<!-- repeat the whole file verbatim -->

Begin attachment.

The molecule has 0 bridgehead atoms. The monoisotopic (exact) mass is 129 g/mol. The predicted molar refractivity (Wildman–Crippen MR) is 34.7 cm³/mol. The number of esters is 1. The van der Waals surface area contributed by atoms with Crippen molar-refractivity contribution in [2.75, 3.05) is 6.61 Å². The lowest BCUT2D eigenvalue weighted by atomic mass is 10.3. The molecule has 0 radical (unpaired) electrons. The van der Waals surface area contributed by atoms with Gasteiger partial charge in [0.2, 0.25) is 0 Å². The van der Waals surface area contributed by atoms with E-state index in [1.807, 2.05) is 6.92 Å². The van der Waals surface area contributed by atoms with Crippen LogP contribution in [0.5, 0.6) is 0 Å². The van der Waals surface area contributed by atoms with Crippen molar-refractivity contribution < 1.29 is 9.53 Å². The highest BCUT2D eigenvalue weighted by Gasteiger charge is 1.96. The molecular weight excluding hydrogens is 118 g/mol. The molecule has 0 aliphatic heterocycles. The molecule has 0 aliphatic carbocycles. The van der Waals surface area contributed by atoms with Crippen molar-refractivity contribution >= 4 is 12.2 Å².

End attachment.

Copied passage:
The molecule has 0 bridgehead atoms. The monoisotopic (exact) mass is 129 g/mol. The predicted molar refractivity (Wildman–Crippen MR) is 34.7 cm³/mol. The number of esters is 1. The van der Waals surface area contributed by atoms with Crippen molar-refractivity contribution in [2.75, 3.05) is 6.61 Å². The lowest BCUT2D eigenvalue weighted by atomic mass is 10.3. The molecule has 0 radical (unpaired) electrons. The van der Waals surface area contributed by atoms with Gasteiger partial charge in [0.2, 0.25) is 0 Å². The van der Waals surface area contributed by atoms with E-state index in [1.807, 2.05) is 6.92 Å². The van der Waals surface area contributed by atoms with Crippen LogP contribution in [0.5, 0.6) is 0 Å². The van der Waals surface area contributed by atoms with Crippen molar-refractivity contribution < 1.29 is 9.53 Å². The highest BCUT2D eigenvalue weighted by Gasteiger charge is 1.96. The molecular weight excluding hydrogens is 118 g/mol. The molecule has 0 aliphatic heterocycles. The molecule has 0 aliphatic carbocycles. The van der Waals surface area contributed by atoms with Crippen molar-refractivity contribution >= 4 is 12.2 Å².